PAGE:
Lost Opportunities

By | SEPTEMBER 16, 2009, 2:00 P.M. EDT

When reading old dog magazines or talking to veteran breeders, handlers and judges, you will often hear references to "benched shows” and the educational opportunities they offered exhibitors.

A few decades ago, all shows were benched, meaning you and your dog were required to remain at a show all day, whether you won or lost. Even if you felt you should have won, it’s difficult to stay annoyed at someone you are neighbors with for upwards of eight hours.

So during the course of the day, exhibitors exchanged grooming tips, shared lunch, and discussed the great dogs of the past, many of which were merely names on paper for the novices. The advice gleaned by the newcomers, thanks to the generosity of dedicated old breeders, was worth its weight in gold.

Benched shows allowed spectators to learn about the breeds as well, since all the dogs had to stay at the show.

Today, only a handful of benched shows remain: Westminster, the Eastern Dog Club (Boston), the Kennel Club of Philadelphia, and the Golden Gate Kennel Club in San Francisco. At all others, exhibitors are free to leave as soon as their breed judging is completed. Sadly, many pack up their gear and vacate the premises after their class is done, without even waiting to see who takes the Breed, much less remaining for Group judging.

There is so much knowledge to be gained by sitting at ringside, watching talented handlers show a variety of breeds at their best, and chatting with knowledgeable exhibitors. For the most part, it is the exhibitors who came up through the ranks of the benched shows who understand the benefits of staying at a show beyond the judging of your own dog. Ironically, it is the exhibitors who could benefit most from such ringside tutorials who are the least inclined to stay.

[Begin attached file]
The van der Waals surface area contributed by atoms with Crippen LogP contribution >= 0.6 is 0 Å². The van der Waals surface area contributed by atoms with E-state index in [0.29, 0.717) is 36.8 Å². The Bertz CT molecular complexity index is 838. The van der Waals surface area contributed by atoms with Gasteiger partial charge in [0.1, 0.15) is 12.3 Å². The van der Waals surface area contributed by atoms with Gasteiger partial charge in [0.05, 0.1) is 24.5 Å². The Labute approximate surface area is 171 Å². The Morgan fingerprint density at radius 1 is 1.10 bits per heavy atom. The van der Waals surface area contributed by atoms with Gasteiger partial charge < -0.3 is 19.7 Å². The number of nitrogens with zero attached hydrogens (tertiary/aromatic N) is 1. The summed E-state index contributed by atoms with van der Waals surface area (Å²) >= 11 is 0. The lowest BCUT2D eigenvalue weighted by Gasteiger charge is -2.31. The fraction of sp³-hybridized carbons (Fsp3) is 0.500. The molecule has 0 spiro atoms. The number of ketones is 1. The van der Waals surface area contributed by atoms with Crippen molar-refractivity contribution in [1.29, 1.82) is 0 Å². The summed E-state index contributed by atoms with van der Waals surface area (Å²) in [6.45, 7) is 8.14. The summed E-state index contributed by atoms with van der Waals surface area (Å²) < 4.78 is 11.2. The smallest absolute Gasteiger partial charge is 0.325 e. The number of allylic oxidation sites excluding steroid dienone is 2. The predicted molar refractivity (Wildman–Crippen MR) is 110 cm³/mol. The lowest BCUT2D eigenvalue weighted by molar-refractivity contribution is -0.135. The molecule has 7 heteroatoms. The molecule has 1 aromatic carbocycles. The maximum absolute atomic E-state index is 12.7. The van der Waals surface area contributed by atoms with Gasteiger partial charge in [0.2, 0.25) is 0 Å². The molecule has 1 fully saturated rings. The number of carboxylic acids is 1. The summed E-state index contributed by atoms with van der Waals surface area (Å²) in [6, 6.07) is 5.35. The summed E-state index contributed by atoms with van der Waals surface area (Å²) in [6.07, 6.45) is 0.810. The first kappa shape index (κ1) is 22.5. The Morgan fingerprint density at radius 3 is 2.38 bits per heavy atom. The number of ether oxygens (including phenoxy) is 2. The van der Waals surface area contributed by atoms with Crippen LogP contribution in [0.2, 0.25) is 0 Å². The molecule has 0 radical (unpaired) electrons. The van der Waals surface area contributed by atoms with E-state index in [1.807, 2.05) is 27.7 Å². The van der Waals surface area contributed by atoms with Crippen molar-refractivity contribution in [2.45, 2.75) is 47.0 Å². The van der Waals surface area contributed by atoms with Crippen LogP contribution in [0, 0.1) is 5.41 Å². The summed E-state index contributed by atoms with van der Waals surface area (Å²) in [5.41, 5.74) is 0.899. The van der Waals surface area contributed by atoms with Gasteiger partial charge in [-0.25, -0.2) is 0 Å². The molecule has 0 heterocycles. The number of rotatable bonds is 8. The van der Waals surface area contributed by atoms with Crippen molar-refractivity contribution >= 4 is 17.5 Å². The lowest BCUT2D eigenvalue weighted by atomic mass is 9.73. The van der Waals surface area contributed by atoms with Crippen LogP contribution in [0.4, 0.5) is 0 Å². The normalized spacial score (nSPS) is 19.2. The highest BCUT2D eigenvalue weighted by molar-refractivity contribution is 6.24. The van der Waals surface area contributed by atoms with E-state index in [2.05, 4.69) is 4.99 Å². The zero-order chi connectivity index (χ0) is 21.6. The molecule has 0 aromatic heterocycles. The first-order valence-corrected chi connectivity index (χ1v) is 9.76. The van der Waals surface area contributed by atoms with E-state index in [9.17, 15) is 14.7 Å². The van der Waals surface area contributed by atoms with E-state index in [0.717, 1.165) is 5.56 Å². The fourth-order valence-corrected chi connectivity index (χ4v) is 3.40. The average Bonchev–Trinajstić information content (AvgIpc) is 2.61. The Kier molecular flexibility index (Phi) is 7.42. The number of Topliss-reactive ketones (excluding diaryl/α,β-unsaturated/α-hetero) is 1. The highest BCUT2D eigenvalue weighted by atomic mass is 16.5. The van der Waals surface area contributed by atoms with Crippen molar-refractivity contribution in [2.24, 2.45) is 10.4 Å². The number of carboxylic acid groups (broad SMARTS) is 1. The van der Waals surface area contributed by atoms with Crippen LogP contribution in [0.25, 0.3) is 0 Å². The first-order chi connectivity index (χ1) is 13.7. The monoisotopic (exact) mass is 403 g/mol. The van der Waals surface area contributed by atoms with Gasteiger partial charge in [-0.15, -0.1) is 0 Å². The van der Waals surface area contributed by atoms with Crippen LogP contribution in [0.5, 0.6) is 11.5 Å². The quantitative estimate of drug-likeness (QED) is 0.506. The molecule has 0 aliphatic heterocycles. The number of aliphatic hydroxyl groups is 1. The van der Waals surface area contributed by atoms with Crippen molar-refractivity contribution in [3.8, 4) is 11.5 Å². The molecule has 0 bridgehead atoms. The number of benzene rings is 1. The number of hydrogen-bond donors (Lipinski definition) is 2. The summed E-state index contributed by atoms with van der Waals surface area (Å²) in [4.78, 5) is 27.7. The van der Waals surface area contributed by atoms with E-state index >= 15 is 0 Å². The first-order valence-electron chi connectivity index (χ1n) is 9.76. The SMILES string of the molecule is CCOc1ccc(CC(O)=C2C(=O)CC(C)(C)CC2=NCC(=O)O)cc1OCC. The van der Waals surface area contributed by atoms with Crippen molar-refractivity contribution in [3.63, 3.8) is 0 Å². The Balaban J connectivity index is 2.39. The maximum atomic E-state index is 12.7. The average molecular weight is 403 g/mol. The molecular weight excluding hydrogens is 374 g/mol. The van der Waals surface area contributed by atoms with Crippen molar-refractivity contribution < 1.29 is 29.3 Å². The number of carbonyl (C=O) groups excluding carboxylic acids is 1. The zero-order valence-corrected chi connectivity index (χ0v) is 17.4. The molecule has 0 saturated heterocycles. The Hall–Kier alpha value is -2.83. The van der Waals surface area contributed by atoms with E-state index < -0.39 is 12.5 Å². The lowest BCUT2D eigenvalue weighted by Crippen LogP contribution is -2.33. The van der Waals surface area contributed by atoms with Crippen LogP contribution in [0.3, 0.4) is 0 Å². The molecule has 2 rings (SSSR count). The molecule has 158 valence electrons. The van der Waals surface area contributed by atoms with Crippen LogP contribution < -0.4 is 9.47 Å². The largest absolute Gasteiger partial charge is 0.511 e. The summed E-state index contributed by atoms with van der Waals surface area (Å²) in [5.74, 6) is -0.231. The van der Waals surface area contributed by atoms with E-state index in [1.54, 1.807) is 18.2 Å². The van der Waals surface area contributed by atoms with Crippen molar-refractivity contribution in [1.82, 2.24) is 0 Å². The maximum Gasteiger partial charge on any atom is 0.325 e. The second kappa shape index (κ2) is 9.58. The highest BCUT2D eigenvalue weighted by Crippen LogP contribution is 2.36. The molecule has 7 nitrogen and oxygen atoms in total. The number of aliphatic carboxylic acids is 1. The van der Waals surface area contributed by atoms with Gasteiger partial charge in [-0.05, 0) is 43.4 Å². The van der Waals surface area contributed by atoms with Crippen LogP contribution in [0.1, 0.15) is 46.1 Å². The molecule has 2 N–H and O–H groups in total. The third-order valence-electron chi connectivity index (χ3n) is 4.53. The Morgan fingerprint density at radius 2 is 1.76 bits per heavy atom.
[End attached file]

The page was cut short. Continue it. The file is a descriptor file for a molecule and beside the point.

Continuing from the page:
This past weekend, a friend of mine who is considered among the world’s authorities in his rare breed, having invested more than three decades in its development, attended a four-show circuit in a neighboring state. He and his handler had four dogs of varying ages – including a Westminster Group placement winner – with them. His only competition was an exhibitor with her first dog of this breed.

What an opportunity to have this knowledgeable breeder-judge assess her own dog and explain the pros and cons of his dogs; the issues facing the breed today; and so on. This same breeder had hosted three different sets of European fanciers this summer who had each spent a considerable chunk of change to visit California and see the many dogs in his kennel first-hand, observing generation after generation.

What an unparalleled learning experience. Many others throughout the country and the world must settle for e-mailing him to pick his brains and learn about the breed they love. Yet here was an exhibitor who was so self-absorbed in her own single dog that she lacked the imagination and curiosity to learn from a mentor sitting a mere few feet away.

Our sport is full of instant experts. Part of your challenge as a newcomer is to separate the know-it-alls from the genuine authorities, and then take advantage of any and all opportunities to learn from them. Failing to do so is a heartbreaking, lost opportunity.

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